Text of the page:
Others, however, say Agnes-Mariam stepped in to help the refugees when no one else could.

“She really functioned in a time when none of the NGOs were in the field working,” said a humanitarian worker, who asked not to be identified. “She did a good job.”

Agnes-Mariam claims that her efforts to repatriate the refugees drew the ire of Ali Abdel-Karim Ali, Syria’s ambassador to Lebanon.

“He was not very happy ... He has completely disavowed me because I did not coordinate with the Syrian government,” she said. Ali could not be reached for comment.

It’s not clear, however, that the refugees ever made it home. An Arsal-based aid worker, who also asked not to be identified, told The Daily Star that the refugees were being held in the area of Qadsiya, a suburb of Damascus, under the pretext that there were still active military operations happening in Qara and the surrounding towns.

The Daily Star could not independently confirm the repatriated Syrians’ whereabouts.

“They feel betrayed,” the aid worker said. “She should finish the mediation process and prove she is not working for the Assad regime.”

Sheikh Adnan Amama, a member of the Muslim Scholars Committee, said he had decided to collaborate with Agnes-Mariam after meeting her soon after the repatriation effort.

“It’s clear that she is close to the regime,” Amama told The Daily Star. “But my first impression of her was that she is very dedicated to the Syrian cause, and has sacrificed a lot to achieve reconciliation between different groups,” he added.

This is not the only time an evacuation led by Agnes-Mariam has come under scrutiny.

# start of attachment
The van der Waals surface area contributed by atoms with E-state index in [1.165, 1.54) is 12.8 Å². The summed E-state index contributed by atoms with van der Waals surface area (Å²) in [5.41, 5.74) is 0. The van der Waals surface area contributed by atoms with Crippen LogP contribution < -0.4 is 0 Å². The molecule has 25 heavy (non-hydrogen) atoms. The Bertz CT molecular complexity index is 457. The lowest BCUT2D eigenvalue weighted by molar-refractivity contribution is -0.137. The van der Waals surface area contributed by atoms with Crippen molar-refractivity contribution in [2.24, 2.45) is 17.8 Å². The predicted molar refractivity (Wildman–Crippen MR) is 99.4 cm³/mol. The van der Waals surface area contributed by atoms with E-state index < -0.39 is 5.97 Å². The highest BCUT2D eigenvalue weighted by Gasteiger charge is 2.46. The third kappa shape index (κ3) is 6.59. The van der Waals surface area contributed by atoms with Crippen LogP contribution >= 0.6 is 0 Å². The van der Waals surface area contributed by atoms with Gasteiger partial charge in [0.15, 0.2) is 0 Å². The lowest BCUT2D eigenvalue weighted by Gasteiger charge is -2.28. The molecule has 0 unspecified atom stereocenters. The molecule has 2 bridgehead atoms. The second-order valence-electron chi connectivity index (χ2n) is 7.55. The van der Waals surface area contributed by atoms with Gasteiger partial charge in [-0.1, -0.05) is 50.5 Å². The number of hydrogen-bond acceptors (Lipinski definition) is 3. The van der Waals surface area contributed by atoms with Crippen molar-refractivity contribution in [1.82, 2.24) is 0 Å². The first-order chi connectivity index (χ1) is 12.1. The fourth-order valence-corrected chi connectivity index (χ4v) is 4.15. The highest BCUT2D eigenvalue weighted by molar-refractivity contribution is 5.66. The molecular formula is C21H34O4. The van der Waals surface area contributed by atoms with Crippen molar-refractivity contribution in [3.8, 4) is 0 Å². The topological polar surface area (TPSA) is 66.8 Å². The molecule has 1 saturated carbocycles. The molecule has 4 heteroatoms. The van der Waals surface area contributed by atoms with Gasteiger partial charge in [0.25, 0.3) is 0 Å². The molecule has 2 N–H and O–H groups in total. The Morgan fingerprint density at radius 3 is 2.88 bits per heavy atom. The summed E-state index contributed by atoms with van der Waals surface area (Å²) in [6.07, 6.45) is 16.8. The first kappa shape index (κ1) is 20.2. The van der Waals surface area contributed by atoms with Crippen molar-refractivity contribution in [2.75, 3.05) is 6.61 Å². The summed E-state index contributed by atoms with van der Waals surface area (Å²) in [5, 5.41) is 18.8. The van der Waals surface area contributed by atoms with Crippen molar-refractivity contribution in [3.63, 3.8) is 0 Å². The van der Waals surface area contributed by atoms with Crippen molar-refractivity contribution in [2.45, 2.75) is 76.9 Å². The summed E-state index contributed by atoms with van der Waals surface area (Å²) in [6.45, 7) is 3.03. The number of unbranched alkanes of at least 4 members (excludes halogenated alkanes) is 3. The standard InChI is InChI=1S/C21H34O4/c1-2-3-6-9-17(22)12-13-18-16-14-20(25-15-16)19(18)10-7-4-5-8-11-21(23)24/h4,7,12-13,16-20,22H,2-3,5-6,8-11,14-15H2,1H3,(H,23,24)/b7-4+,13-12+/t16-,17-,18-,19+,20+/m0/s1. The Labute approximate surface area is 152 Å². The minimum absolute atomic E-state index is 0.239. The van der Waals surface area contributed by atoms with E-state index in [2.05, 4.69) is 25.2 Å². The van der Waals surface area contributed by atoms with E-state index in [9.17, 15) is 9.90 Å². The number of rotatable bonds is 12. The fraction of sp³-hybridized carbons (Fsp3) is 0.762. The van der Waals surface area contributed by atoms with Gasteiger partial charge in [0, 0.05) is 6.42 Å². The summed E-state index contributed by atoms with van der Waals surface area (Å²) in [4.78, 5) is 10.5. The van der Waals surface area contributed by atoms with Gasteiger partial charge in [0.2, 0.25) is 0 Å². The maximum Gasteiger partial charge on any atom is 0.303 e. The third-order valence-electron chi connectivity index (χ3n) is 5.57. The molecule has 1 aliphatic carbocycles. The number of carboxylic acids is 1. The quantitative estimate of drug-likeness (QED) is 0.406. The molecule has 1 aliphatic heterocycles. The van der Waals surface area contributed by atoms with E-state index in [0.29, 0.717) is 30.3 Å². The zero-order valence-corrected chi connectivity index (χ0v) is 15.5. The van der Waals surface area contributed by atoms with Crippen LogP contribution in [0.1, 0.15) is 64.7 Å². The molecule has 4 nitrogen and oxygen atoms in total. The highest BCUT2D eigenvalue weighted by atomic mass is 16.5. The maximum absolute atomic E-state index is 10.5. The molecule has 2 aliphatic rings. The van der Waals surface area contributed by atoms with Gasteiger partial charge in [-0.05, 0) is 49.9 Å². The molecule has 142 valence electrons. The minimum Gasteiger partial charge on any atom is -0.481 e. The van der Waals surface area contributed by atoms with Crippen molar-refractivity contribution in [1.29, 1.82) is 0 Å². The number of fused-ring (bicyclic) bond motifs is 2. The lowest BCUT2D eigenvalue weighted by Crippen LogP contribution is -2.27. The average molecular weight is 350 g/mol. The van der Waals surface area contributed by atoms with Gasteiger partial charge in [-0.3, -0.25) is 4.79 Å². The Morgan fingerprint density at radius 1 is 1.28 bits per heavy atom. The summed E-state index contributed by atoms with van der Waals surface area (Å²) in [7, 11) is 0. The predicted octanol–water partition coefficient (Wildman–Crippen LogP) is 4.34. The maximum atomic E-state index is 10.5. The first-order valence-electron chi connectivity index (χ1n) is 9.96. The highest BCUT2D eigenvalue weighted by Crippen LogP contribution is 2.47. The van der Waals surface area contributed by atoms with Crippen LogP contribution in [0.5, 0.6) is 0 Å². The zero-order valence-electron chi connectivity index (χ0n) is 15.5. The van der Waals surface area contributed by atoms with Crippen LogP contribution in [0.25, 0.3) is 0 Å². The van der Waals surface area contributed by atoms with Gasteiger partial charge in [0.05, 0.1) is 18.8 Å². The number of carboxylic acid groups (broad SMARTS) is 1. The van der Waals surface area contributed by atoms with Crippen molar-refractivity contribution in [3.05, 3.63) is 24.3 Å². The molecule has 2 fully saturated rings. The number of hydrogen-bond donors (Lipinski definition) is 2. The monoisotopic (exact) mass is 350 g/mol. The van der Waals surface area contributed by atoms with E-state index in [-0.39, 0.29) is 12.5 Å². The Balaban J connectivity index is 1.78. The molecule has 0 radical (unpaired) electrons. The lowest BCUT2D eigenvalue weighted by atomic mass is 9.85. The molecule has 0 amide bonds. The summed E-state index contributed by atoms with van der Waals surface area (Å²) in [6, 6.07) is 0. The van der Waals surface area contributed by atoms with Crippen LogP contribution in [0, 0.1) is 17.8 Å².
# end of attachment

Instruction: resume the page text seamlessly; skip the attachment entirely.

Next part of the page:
Last year, Agnes-Mariam was instrumental in the evacuation of several thousand civilians from the besieged Damascus suburb, a feat which she calls “remarkable.”

Soon after the evacuation, a rebel commander released a recording of a woman, said to be Agnes-Mariam, saying that all civilians should surrender to the security forces.

Media reports said that many of the young men evacuated from Moadamieh were subsequently conscripted into the Syrian army.

 
A version of this article appeared in the print edition of The Daily Star on August 20, 2014, on page 4.

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Summary

After helping repatriate 2,000 Syrian refugees who fled Arsal after the recent clashes, Mother Agnes-Mariam of the Cross has become a divisive figure.

She moved to Syria in 1993 in order to help restore the Monastery of Saint James the Mutilated, an ancient Greek-Melkite convent in Qalamoun, where she now serves as Mother Superior.

By her own account, Agnes became involved with the refugees on the outskirts of Arsal through her "Musalaha" reconciliation initiative, which aims to bring different factions together to promote peace in Syria.

Soon, a convoy of approximately 2,000 refugees was en route toward the Syrian border.

On the third day, the convoy moved forward, bringing 2,000 refugees back to Syria.

Others, however, say Agnes-Mariam stepped in to help the refugees when no one else could.

Agnes-Mariam claims that her efforts to repatriate the refugees drew the ire of Ali Abdel-Karim Ali, Syria's ambassador to Lebanon.

It's not clear, however, that the refugees ever made it home.